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In the making since 2015, India’s National Automobile Scrappage Policy was formally announced today, 13 August 2021. At the Investor Summit in Gandhinagar, Gujarat, India’s prime minister Narendra Modi announced the national vehicle scrappage policy in Nitin Gadkari, Minister of Road Transport and Highways, and Gujarat Chief Minister Vijay Rupani. During the presentation, Gadkari mentioned that the vehicle scrappage policy is a step necessitated by India’s commitment to the Paris Agreement, one that aims to provide a much-needed boost to the country’s automotive and manufacturing sectors.

Why is a vehicle scrappage policy needed?

The promotion of clean mobility necessitates a reduction in the country’s fuel import bills, and a reduction in emissions is a pressing need at this time. Gadkari mentioned how more than one crore vehicles on India’s roads contribute greatly to rising pollution levels and their tendency to be less fuel-efficient towards the end of their life. Moreover, he pointed out such vehicles are also inherently unsafe and can be a threat to their occupants and other road users.

What does the vehicle scrappage policy propose?

Under its Voluntary Vehicle-Fleet Modernisation programme (VVMP), the government plans to set up 450-500 automated vehicle fitness testing stations across India on a public-private partnership (PPP) basis involving private firms and state governments. A total of 60-70 vehicle scrapping centres will also be built, with Gadkari mentioning they will be situated no further than 150-200 kilometres away from any location in India. A total of seven agencies – including Tata Motors – have signed a Memorandum of Understanding (MoU) with the government today for this project. Tata Motors’ vehicle scrapping centre will be set up in Gujarat, will scrap both passenger and commercial vehicles, and be able to recycle up to 36,000 vehicles a year.

The scrappage policy leaves the choice of scrapping to the vehicle owner, with Gadkari saying the automated tests will emphasise vehicle fitness and not its age. Private vehicles – over 20 years old – will have to undergo fitness tests at an estimated cost of Rs 300-400 per test. Vehicles that pass the automated tests will be subjected to a ‘green tax’, which will see owners shell out an additional 10 per cent to 25 per cent of road tax at the time of the vehicle’s fitness certificate renewal, along with re-registration fees. However, those who choose to drive a vehicle that has failed the automated test will face substantial penalties, and such vehicles could also be impounded.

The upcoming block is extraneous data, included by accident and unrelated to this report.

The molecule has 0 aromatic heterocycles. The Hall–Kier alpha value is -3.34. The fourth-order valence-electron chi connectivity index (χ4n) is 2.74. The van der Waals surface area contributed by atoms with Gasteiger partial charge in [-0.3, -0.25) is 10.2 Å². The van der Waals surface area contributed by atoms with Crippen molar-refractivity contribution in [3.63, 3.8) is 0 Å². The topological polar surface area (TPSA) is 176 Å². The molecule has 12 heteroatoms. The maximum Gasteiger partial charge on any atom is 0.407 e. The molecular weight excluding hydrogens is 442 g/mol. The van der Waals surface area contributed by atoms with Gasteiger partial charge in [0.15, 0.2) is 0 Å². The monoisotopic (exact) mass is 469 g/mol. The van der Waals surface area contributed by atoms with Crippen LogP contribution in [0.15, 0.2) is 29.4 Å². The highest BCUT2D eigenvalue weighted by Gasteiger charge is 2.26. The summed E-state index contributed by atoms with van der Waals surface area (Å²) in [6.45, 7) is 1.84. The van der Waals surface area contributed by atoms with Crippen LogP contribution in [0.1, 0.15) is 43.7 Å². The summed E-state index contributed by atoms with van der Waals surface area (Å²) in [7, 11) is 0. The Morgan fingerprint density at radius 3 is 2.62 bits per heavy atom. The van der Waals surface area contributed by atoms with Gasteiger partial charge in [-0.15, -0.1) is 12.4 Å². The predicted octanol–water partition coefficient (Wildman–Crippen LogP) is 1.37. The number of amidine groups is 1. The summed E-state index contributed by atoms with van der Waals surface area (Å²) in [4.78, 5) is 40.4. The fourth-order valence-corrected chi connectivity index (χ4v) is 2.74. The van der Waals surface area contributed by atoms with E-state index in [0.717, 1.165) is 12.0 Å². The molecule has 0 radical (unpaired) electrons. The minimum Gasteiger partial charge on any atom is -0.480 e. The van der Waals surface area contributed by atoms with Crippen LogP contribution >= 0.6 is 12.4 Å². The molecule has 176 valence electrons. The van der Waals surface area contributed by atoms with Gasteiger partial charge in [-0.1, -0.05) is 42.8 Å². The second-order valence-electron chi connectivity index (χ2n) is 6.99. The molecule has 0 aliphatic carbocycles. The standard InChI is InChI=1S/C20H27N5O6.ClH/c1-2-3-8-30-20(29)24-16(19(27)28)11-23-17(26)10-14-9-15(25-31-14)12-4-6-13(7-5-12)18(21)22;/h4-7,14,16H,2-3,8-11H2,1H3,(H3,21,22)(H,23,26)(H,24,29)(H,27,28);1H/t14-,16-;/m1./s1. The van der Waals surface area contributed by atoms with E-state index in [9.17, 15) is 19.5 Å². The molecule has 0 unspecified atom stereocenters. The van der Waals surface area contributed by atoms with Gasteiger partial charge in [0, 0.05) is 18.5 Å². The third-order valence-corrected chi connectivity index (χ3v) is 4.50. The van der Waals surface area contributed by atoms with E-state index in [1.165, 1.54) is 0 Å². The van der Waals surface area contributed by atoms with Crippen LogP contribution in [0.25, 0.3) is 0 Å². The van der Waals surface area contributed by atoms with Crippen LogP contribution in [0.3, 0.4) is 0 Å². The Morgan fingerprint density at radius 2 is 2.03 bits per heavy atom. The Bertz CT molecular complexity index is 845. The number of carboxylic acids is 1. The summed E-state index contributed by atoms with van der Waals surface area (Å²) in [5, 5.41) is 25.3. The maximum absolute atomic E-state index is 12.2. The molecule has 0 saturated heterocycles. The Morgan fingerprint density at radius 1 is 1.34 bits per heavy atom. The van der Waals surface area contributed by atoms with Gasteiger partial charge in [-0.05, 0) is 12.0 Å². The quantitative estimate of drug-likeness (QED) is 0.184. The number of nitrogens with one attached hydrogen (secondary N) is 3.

When will the vehicle scrappage policy come into effect?

The implementation of the vehicle scrappage policy in India is still some time away. Initially, heavy commercial vehicles will need to undergo fitness tests starting 1 April 2023, while fitness tests will be made mandatory for all other types of vehicles from 1 June 2024 in a phased manner.

What are the benefits for a vehicle owner to scrap their vehicle?

Once the vehicle has been scrapped, the owner will receive anywhere between four to six per cent of their old vehicle’s ex-showroom price and a scrappage certificate, which will make the individual eligible for a road tax rebate of 25 per cent, a registration fee waiver and a discount of five per cent of a new vehicle’s ex-showroom cost, offered by the vehicle manufacturer. This will essentially make a new vehicle cheaper for someone who has scrapped their old vehicle, with potential discounts in the range of Rs 30,000 (for a car costing Rs 6 lakh) to Rs 50,000 (for a car costing Rs 10 lakh).

Over a period of time, the government estimates scrapping an old vehicle and replacing it with a new one will bring substantial monetary benefits for motorists, in addition to reducing emissions and enhancing fuel efficiency. Road Transport & Highways Secretary Giridhar Aramane said initial estimates suggest an owner of an old compact sedan may enjoy benefits of up to Rs 1.15 lakh over a three-year period by scrapping their vehicle and buying a new one, including direct concessions as well as savings from lower fuel and maintenance costs.

What are the other positives of the vehicle scrappage policy?

The National Automobile Scrappage Policy will attract over Rs 10,000 crore and generate 50,000 jobs in the country. Gadkari explained the proper recycling of raw materials obtained from the scrapping would help reduce the import of materials such as aluminium, copper, steel and more. With the potential to recycle up to 99 per cent of materials used in a vehicle, raw material costs are estimated to drop by as much as 40 per cent. This will make components cheaper for vehicle manufacturers and lead to increased GST revenues of Rs 30,000-40,000 crore for both state and central governments.

Additionally, there’s also a possibility to derive materials needed for local production of lithium-ion batteries (to be used in electric vehicles) from scrapping older vehicles, which could help drive the growth of the EV business.

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